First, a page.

Success Story: The Anti-Corruption Commission's Response to MUSAWA's Vision of the Public Officials' Gifts is a Step in the Right Direction
Article (67) of the Civil Service law of 1998 states that “The following are prohibited for employees: (3) exploiting their office and their powers for personal interests or gains, or to directly or indirectly accept any gift or reward or grant or fees for undertaking their office tasks.”
Proceeding from MUSAWA’s oversight role over the national legislation and laws, we have read the Facebook post which Former Minister Shawqi Al-Ayasseh had published on 06/06/2018, where he raised the issue of the lack of legislation identifying how to deal with the gifts which public officials may receive by virtue of their posts. A clear mechanism should be in place to ensure that such gifts be deposited in the public treasury, explaining how they are being spent and how much they constitute of the overall treasury.
Proceeding from our vision that public officials must not accept any gifts what so ever, as it falls under the corruption umbrella, noting that such gifts would not be presented for public officials if they did not have their functional status, on 11/7/2018, the center sent the Anti-Corruption Commission, in its capacity as the competent and the authority responsible for fighting corruption, a memo in which it demanded legal action to be taken regarding depositing the gifts of public officials in the public treasury, and stressed the importance of implementing a system that deals with such gifts, in a retroactive manner.
On 12/8/2018, MUSAWA sent a reminder note to the Anti- Corruption Commission on the same subject, in which the center reiterated the importance of taking the necessary legal action in this regard, and cautioned against the absence of legislation that governs these gifts.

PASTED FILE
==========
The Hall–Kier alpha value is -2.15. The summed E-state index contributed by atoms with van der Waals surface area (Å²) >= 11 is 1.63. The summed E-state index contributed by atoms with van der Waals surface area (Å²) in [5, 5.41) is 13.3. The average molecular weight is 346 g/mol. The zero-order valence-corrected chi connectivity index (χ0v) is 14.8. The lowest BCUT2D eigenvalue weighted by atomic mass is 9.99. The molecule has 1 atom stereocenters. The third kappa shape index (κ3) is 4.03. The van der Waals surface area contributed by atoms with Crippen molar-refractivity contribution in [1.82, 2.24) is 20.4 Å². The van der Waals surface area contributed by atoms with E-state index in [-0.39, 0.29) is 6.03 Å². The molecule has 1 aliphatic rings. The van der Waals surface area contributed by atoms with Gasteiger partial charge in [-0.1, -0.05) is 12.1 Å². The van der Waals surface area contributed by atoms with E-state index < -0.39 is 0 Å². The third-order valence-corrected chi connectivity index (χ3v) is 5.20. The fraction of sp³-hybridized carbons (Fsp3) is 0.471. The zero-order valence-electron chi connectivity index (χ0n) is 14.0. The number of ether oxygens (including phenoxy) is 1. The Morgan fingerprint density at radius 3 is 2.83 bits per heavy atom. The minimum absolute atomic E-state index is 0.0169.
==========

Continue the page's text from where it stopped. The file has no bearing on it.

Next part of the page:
The Anti- Corruption Commission announces a System/Policy Proposal for the Gifts Presented to Public Officials
On 15/9/2018 the Anti- Corruption Commission in cooperation with the Ministry of Transportation, announced a proposal sent to the Prime Minister on the gifts presented to public officials. The Anti- Corruption Commission stated that this proposal is in response for “The absence of the clear legislative provision on the way public officials should deal with gifts presented to them that can put them in suspicions positions, and the way of providing security for public officials by familiarizing them with the procedures to be followed in such cases, in addition to the importance of establishing the civil service code of conduct and promoting respect for it, and for principle of integrity and transparency, and warning public officials from corruption and the seriousness of committing the offence of bribery, in addition to strengthening the national and international bodies’ trust in public officials through refusing gifts or reporting them in case they could not refuse them”. The proposal included issuing instructions by the Ministry of Finance, followed by issuing a resolution by the ministers’ council on considering those instructions to be disseminated and applied in all public units.
According to what is mentioned on the Anti-Corruption Commission’s website, this proposal reiterates the provisions of the Civil Service Law and the functional code of conduct, which state that it is prohibited for public officials to, directly or indirectly, accept any gift presented by any party in contact with the public unit. The proposal also clarifies the mechanisms and procedures that employees must follow in case they could not refuse the gift for any protocol, diplomatic, ethical, or moral standards.
MUSAWA gives positive consideration to the Anti-Corruption Commission’s adoption of our memo, and calls the ministry council to rapidly adopt and issue the instructions referred to in the Anti- Corruption Commission’s proposal, and to announce them to the audience including employees, provided that these instructions should cover the procedures of dealing with the gifts, counting them, listing them in the general budget, and clarifying the ways of using them for the public welfare, and to decide on penalties for abusing them. MUSAWA also demands the Anti-Corruption Commission to follow up with its proposal to ensure rapid adoption and execution, taking MUSAWA’s remarks on it into consideration. MUSAWA contributed to achieving this project by sending a memo in its regard to Mr. Prime Minister and the ministry council.
You can read the Anti-Corruption’s announcement here.